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JimMcGee 08-02-2010 10:19 AM

Wiring Question
Iím going to install a 12v TV/DVD and rewire my stereo this week on my 95 Catalina 30; wiring both to a circuit direct to the battery so I donít have to rescan stations every time I get on the boat (boat is kept in a marina other than occasional overnights at anchor).

The stereo (Sony car stereo) is pre-wired with a fused line to run to the battery directly (P.O. didn't connect when he installed the stereo). I looked at the specs on the 110v adapter for the TV. Its output is 12vdc/5amps. So the plan is to add a 12vdc plug for the TV in an outlet box on the forward bulkhead, with a 5amp breaker in the box so the outlet will be switched. Then run a line from the outlet box to the battery with a Anchor 5amp slow blow inline fuse where it connects to the battery post.

Why create a switched 12v outlet rather hardwire it? I want the option of switching it off if Iím trying to conserve power or troubleshoot a problem; and the outlet gives me a place to plug in the extension cord for a spotlight at night.

My question is am I missing anything from a safety perspective? I want to breaker to trip before blowing the fuse. Is there any reason NOT to use a slow blow marine fuse in this application?


mitiempo 08-02-2010 11:06 AM

I don`t think you are missing anything from a safety perspective. But I would wire the stereo to a breaker (or fuse if that is what you have) and only run the memory wire to the battery direct. This will eliminate the risk of draining the batteries.
As for the tv, some are very voltage sensitive. 12 volts is what it requires but wiring around the power supply will give it as much as 14+ volts. Some tvs will tolerate this and some won`t. I also would not wire the tv direct to the battery. It should remember the channels whether powered or not.

JimMcGee 08-02-2010 12:27 PM

A couple of clarifications. only the memory wire for the stereo will run to the battery. The power for the stereo is wired to the accessory circuit.

The TV can run on 12v or 110v depending on which cord/adapter you use. I'm planning on wiring it into the 12v system. My old TV (110v only) lost its channel memory when unplugged. I'm assuming this one will as well.


mitiempo 08-02-2010 01:09 PM

That makes sense for the stereo. But the constant 12 volts the adaptor for the tv outputs is what the tv is designed for. The "12 volts" on a boat is anywhere from 12 to 14.4 volts in reality. Some tvs don't mind, some are very voltage sensitive. A dc to dc adaptor would be a good idea. It would keep it within the tv specs and there would be no possible issues.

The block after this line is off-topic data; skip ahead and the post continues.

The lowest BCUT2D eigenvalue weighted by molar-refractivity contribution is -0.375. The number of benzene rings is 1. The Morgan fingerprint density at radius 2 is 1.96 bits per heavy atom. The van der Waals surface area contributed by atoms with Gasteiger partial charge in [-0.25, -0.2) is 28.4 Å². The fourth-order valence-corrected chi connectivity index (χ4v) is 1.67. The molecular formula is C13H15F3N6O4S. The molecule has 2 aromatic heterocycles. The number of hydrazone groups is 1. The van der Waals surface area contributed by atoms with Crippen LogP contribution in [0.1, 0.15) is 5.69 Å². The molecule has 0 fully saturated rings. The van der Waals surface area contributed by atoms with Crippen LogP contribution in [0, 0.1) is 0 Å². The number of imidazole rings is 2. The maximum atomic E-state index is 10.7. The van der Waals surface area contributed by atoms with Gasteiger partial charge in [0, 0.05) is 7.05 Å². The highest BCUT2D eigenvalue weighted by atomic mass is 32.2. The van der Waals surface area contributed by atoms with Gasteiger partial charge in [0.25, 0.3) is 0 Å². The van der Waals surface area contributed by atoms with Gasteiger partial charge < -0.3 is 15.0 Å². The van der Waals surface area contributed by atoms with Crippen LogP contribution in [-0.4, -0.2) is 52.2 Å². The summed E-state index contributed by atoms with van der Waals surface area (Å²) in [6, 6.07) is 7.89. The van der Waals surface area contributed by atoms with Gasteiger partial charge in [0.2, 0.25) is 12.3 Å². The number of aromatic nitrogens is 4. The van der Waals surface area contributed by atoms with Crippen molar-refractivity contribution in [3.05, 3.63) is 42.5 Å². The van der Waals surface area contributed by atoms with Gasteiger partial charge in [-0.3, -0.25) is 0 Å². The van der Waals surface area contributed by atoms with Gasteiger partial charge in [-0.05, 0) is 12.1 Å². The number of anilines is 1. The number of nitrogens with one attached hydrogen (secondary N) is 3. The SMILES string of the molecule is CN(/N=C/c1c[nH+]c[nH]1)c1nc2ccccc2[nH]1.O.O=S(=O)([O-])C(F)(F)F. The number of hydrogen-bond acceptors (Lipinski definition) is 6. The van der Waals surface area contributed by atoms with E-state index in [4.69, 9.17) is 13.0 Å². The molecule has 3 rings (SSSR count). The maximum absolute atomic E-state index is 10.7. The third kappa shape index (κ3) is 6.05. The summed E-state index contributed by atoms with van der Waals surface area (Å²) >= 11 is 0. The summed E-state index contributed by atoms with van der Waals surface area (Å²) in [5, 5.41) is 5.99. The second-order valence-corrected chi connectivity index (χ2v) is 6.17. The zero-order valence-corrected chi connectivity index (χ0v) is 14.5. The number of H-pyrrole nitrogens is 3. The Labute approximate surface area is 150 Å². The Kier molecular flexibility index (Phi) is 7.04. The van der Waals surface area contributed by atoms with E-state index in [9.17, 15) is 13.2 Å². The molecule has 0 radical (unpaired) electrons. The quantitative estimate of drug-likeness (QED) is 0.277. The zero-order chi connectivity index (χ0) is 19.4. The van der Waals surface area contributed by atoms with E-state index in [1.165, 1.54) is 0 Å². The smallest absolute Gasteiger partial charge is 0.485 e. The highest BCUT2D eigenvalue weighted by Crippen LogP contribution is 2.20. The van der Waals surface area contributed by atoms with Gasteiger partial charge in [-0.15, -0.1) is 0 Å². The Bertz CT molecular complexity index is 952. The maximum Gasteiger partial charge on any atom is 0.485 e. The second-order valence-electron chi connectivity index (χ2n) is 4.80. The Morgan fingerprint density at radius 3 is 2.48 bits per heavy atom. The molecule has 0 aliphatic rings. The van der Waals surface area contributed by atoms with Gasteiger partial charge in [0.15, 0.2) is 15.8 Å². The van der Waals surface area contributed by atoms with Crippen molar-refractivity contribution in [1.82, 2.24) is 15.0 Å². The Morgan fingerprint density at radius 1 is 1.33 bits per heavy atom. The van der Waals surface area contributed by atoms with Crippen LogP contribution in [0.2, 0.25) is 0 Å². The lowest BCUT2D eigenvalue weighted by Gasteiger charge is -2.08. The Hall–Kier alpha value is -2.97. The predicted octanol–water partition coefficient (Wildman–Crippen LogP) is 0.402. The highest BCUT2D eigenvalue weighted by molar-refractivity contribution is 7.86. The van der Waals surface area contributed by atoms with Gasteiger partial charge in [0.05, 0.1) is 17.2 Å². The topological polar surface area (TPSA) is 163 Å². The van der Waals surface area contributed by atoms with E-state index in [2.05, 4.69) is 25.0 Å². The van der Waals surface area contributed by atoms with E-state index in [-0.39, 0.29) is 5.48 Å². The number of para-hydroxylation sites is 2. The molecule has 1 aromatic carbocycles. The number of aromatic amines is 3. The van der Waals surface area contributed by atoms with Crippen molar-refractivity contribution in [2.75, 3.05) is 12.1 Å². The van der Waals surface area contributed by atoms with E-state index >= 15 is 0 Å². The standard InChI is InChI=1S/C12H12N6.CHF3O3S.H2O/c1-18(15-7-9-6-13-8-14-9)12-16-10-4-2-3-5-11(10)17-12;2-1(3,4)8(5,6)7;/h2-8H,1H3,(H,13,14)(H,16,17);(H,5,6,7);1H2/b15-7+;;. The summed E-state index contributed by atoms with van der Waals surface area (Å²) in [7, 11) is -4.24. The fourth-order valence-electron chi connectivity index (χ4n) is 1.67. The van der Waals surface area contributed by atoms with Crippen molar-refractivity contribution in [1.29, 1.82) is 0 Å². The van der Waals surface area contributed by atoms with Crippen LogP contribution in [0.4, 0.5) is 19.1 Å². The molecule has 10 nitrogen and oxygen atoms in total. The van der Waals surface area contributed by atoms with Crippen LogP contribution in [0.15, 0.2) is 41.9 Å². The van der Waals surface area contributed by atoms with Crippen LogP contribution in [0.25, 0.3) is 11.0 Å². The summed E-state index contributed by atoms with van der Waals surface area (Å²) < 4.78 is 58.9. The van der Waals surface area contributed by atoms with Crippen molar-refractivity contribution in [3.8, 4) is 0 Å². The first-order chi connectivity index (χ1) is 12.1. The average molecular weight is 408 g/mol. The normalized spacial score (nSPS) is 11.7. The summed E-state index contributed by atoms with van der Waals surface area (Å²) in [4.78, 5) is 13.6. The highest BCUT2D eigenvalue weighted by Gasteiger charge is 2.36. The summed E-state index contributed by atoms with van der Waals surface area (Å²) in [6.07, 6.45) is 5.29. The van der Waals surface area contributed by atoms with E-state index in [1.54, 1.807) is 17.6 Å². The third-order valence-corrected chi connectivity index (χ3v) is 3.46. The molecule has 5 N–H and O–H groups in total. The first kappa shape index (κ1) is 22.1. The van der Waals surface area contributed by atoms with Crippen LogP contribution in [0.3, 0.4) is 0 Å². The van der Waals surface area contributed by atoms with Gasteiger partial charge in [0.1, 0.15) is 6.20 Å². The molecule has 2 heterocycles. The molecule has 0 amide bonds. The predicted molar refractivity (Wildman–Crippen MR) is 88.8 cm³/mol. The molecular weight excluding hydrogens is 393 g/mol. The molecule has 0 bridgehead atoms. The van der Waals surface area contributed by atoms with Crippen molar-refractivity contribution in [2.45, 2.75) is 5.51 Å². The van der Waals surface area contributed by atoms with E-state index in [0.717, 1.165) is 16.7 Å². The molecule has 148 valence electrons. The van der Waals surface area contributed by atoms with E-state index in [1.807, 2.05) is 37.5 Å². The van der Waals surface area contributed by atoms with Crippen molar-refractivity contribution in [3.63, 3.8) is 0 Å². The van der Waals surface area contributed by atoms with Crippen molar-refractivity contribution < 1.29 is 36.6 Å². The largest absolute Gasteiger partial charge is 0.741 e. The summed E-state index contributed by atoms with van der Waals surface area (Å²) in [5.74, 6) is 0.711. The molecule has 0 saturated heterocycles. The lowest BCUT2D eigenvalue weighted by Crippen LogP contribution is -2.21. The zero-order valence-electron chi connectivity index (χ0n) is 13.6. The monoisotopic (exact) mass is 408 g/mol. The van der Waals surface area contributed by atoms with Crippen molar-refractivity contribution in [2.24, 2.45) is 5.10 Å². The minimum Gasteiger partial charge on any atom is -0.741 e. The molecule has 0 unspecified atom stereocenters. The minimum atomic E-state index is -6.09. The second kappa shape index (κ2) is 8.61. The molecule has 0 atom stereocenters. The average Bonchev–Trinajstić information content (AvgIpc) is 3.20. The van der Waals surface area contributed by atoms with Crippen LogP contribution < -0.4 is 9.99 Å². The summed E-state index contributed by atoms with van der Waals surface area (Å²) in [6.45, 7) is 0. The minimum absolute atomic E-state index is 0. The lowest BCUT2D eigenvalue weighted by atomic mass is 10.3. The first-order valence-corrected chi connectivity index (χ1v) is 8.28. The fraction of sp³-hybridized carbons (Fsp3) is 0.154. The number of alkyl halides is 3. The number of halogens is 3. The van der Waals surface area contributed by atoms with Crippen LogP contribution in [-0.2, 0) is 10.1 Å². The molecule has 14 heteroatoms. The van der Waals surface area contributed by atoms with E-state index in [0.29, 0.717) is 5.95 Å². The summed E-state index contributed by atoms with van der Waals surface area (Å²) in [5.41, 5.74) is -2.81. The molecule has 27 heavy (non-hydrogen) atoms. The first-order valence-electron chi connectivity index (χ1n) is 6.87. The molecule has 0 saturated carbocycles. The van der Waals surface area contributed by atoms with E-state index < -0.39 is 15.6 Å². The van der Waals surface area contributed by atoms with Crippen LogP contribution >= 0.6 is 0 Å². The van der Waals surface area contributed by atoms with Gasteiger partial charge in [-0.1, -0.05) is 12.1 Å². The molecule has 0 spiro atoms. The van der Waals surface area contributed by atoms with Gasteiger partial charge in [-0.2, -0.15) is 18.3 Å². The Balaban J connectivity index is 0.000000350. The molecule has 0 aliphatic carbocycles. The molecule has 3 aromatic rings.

JimMcGee 08-02-2010 05:18 PM

Hmm, now you've got me thinking.

Since the TV is designed as a 12v model that can run off a cigarette adapter I assumed its internal power supply would allow it to run on a range of voltages (say 11 to 14 volts) the way a laptop's will.

The TV is sold for trucks, RVs and boats.

mitiempo 08-02-2010 07:07 PM

In that case it should be ok. The tvs that I have had problems with were the household types with a separate power supply between the wall plug and the tv. Several manufacturers cautioned about plugging this type into a 12 volt battery system. Sharp and Sony specifically. I used to sell and install audio/video equipment.

JimMcGee 08-03-2010 06:23 AM

Thanks, my biggest concern is safety, and it sounds like I'm OK with this approach.


btrayfors 08-03-2010 08:32 AM


You said you want the (5A) breaker to blow before the (5A) fuse. It won't. Breakers will tolerate significantly higher amperage than their rating for awhile before blowing.

Another question: how much does the spotlight draw? Maybe more than 5A!

Options include, inter alia, putting a larger fuse or breaker near the battery on the line to feed the outlet, and putting just a switch at the outlet. Then, you'd want a fuse sized for the DVD/TV in the line or cigarette lighter plug to the TV.

I think I'd use a 15A fuse or breaker near the battery, use AWG12/2 marine wire to the outlet, and install a healthy-sized toggle switch at the outlet if you want to switch it. Then, just run the "constant on" wire to the hot side of the switch, not all the way back to the battery, with an appropriate (small) in-line safety fuse.



mitiempo 08-03-2010 10:38 AM

The fuse near the battery should be larger than 5 amps. This will solve the problem of the fuse going before the breaker. As well, you don't install a fuse in that location to protect the tv, but to protect the wire itself.

JimMcGee 08-05-2010 04:50 PM

I've modified my installation a bit based on feedback I received here and elsewhere.

I'll be staying with a 5 amp circuit, but changing from a slow blow to a standard inline Anchor fuse for exactly the reason that Bill mentioned -- the breaker will be slower to trip and I want to protect the TV.

I'll keep the breaker at the 12v outlet so I can turn off power to the outlet for troubleshooting or if I need to conserve power.

When I get to the boat this weekend I'm going to check my breaker panel and determine if Catalina installed a hot bus (always hot regardless of battery switch position). If not I'll add one as this will be a cleaner installation than tying multiple lines to a battery terminal.

I should be OK with the current draw from the spotlight. It's a standard West Marine light with a 12v plug that was previously used on a 5 amp circuit.

Thanks guys,

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